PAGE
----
Common Tragedies

Thoughts on Environmental Economics

Question of the day

Posted by Rich Sweeney on June 4, 2008

If we really can create new, high paying jobs with government policy, and if voters really think this is a good thing to do, then why do the advocates of such a policy need to hide behind the auspices of tackling global warming?

As Kevin Doyle recently wrote on Grist, “the drumbeat of interest in green-collar jobs just keeps getting louder.” Too loud, in my opinion. I say this not because I hate green collar jobs (I work in one, I think), but because I’m concerned first and foremost with tackling climate change, and fear that this ill-considered, possibly misleading rhetoric about green jobs could end up doing more harm than good. I’ve written about the encroachment of the “make work bias” on environmental policy before, so I’m not going to repeat everything here (For more info, John Whitehead has been the most consistent and cogent green jobs skeptic. See here, here, and here for starters). Instead I’ll just list the causes of my apprehension about the viability of a marriage between jobs and climate change. Thoughts on all the arguments/ questions in this post would be appreciated.

1. Creating jobs isn’t categorically desirable. Daniel summarized Bryan Caplan’s point on this issue in my previous post.

You want to create jobs? Just ban all modern farming equipment and force everyone to grow their own food. Rather than 5 people being able to grow the food for every 100, it will take 90…. This would create millions of jobs, but I don’t see many voters getting behind this one.

2. Green jobs <> new jobs. Far too often green jobs advocates take evidence that climate policy will increase employment in a given sector, and report it as if this translates into a net increase in jobs economy wide. In reality, ex ante, it’s unclear what the net effect would be. Today’s Wonk Room report on the new PERI/ Center for American Progress study is a good example. The researchers actually only looked at the workers/ industries that would benefit from climate legislation. Ideally, assuming you thought employment was a relevant metric, this would be compared to the cost to workers who would be harmed by the same policies.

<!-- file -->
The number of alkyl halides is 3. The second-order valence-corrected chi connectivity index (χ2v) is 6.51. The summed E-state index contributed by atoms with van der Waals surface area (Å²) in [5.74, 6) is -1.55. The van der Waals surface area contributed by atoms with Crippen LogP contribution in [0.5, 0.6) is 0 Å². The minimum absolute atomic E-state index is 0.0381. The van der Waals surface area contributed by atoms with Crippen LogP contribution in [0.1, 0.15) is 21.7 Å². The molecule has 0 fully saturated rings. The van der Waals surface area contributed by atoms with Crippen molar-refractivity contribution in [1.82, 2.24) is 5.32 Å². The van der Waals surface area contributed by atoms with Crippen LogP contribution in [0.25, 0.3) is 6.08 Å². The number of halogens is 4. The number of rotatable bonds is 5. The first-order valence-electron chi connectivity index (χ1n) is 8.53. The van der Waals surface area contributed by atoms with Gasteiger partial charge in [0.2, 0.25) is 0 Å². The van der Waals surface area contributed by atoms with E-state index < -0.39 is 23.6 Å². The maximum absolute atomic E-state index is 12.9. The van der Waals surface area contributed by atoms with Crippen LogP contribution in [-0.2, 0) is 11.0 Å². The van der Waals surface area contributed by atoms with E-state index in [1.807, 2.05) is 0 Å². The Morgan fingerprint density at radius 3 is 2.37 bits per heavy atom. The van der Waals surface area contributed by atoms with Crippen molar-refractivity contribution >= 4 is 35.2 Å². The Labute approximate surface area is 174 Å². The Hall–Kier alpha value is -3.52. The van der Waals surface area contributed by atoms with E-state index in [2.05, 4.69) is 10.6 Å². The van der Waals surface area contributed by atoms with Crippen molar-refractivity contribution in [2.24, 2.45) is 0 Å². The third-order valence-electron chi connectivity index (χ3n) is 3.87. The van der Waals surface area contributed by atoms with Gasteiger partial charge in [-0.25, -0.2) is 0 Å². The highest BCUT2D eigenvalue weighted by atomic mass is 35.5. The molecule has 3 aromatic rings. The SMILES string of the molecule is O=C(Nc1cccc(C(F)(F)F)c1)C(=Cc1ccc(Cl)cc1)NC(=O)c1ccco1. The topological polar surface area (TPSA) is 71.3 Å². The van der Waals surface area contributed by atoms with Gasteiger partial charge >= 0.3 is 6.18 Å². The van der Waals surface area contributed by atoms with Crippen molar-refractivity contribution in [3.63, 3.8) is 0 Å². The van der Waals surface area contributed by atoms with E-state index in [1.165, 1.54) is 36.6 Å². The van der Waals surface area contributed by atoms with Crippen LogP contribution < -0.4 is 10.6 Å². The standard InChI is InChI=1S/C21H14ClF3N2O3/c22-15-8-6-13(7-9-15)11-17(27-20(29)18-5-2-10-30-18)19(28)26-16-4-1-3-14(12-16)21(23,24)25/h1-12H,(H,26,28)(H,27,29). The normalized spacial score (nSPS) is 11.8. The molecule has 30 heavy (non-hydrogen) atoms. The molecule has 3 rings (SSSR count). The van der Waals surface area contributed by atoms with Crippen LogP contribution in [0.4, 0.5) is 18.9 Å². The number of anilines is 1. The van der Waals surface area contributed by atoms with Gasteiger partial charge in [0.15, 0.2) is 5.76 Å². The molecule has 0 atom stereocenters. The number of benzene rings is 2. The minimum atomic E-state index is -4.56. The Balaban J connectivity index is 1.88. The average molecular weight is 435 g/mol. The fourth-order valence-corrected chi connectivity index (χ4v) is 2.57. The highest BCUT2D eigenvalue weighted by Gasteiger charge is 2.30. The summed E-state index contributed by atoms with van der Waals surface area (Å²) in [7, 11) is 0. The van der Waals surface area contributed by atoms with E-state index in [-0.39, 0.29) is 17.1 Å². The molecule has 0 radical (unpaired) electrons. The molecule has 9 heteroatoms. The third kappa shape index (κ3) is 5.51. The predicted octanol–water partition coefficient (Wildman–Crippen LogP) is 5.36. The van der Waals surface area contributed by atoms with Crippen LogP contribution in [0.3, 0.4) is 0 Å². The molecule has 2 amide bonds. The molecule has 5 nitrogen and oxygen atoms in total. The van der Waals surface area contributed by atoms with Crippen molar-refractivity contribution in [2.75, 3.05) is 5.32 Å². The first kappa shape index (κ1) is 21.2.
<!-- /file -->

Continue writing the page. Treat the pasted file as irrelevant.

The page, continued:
The fact is that some workers will lose their jobs once we put a price on carbon. If they didn’t, the policy wouldn’t be working. Now we can almost certainly offset these costs with targetted training and transfer programs, but the short run effects on jobs is ambiguous, which is why it’s dangerous for advocates of tackling climate change to tie these two issues so closely together. Which brings me to my final point.

3. We don’t need to talk about “green jobs” in order to pass comprehensive climate legislation. Both parties’ candidates for the fall support cutting carbon emissions substantially in the coming decades (although, in typical “maverick” style, McCain appears to oppose many of the steps necessary to achieve this goal). Economists of all stripes are in almost universal agreement that rising carbon emissions are the result of a market failure, and that this failure can be corrected by pricing the right to emit. The EU, which is far more concerned with labor outcomes than the US, is about to enter the second phase of its carbon trading program and ten northeastern states are slated to begin capping and trading electricity sector emissions next January (RGGI). While Lieberman-Warner will probably die (which, in my opinion is a good thing), there are a host of other, much less flawed, bills being worked up in both Houses as I write this. It took a long time, but we’ve come this far knowing that truth and scientific evidence where on our side. Lets not compromise all the progress we’ve made by writing green checks our policies can’t cash.

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